"What is really unhelpful is the inherent contradiction in Blair's approach, shown up in his opinion piece and your interview, by which he recommends stronger secular democracy in countries riven with religious conflict at the same time as greater reverance for religion in the secular West. This is no way to win support from doubters from either culture"Two great pieces by Nick Cohen: on Assange followers' paranoid style and on the truly radical Muslims. The latter, entitled "Tales of Hope", refers to Maajid Nawaz and Alom Shaha. Nawaz returns in a Shiraz Socialist post, relaying a New Statesman debate between him and the awful Mehdi Hasan. One thing too trivial for Nawaz to call Hasan on is the following claim:
Forget Milne. Consider instead the verdict of Michael Scheuer, the former head of the CIA’s Bin Laden tracking unit and the author of three acclaimed books on al-Qaeda.I posted this when Hasan first quoted Scheuer:
He quotes as an authority one Michael Scheuer, Ron Paul's foreign policy adviser, who recently called for Osama bin Laden to nuke America ("The only chance we have as a country right now"). Here, Scheuer is returning a favour; Bin Laden once said ""If you want to understand what's going on and if you would like to get to know some of the reasons for your losing the war against us, then read the book of Michael Scheuer in this regard." Scheuer is also, unsurprisingly, part of the Walt and Mearsheimer "Israel Lobby" conspiracy theory fantast world:Read Adam Holland if you want to know why I call Scheuer a crypto-fascist.
GARY ROSEN: If you could just elaborate a little bit on the clandestine ways in which Israel and presumably Jews have managed to so control debate over this fundamental foreign policy question.
SCHEUER: Well, the clandestine aspect is that, clearly, the ability to influence the Congress—that’s a clandestine activity, a covert activity. You know to some extent, the idea that the Holocaust Museum here in our country is another great ability to somehow make people feel guilty about being the people who did the most to try to end the Holocaust. I find—I just find the whole debate in the United States unbearably restricted with the inability to factually discuss what goes on between our two countries.[source]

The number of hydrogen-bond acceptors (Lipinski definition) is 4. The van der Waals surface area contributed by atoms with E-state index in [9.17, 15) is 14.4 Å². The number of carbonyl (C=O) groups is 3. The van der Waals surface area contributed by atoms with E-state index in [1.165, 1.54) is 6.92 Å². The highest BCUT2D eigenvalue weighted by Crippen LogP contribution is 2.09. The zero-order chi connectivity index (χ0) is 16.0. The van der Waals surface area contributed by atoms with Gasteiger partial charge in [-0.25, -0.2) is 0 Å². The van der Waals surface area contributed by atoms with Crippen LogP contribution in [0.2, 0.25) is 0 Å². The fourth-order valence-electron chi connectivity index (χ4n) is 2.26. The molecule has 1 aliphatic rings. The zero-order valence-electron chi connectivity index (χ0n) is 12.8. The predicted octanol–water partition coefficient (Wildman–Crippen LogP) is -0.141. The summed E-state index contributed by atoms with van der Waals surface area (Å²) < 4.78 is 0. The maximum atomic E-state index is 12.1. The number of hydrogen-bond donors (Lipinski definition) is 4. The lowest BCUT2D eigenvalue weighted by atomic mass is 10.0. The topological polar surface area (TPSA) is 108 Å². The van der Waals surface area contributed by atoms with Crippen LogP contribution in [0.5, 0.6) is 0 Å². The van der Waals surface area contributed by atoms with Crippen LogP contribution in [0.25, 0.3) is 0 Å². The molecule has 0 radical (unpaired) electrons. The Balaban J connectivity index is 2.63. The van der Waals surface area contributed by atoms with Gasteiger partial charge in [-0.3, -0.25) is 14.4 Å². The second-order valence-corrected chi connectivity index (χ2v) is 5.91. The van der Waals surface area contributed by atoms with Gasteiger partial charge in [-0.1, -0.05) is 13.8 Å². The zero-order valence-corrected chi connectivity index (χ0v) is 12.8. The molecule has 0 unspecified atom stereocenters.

However, here's one thing I strongly agree with Hasan about:
Multiculturalism has little, if anything, to do with the rise of Islamist-inspired terrorism. Otherwise, how would you explain the presence of extremist groups inside monocultural societies such as Saudi Arabia or the Gaza Strip?
Remember: the 7 July bombers were, by any conventional definition, integrated into wider British society. None of the four spoke English as a second language; one of them was a convert to Islam. The ringleader, Mohammad Sidique Khan, once nicknamed “Sid”, was a teaching assistant who had refused to have an arranged marriage. Shazad Tanweer, the Aldgate bomber, was an avid cricketer who worked part-time in his father’s fish-and-chip shop. Their actions were horrific and unforgivable but their grievances were political, not cultural.I said something similar here.
From Islamism to "Islamophobia". Did I ever link to James Bloodworth's excellent attack on that word? Here it is. On the other hand, let's not forget that Daily Telegraph columnists are not an oppressed minority.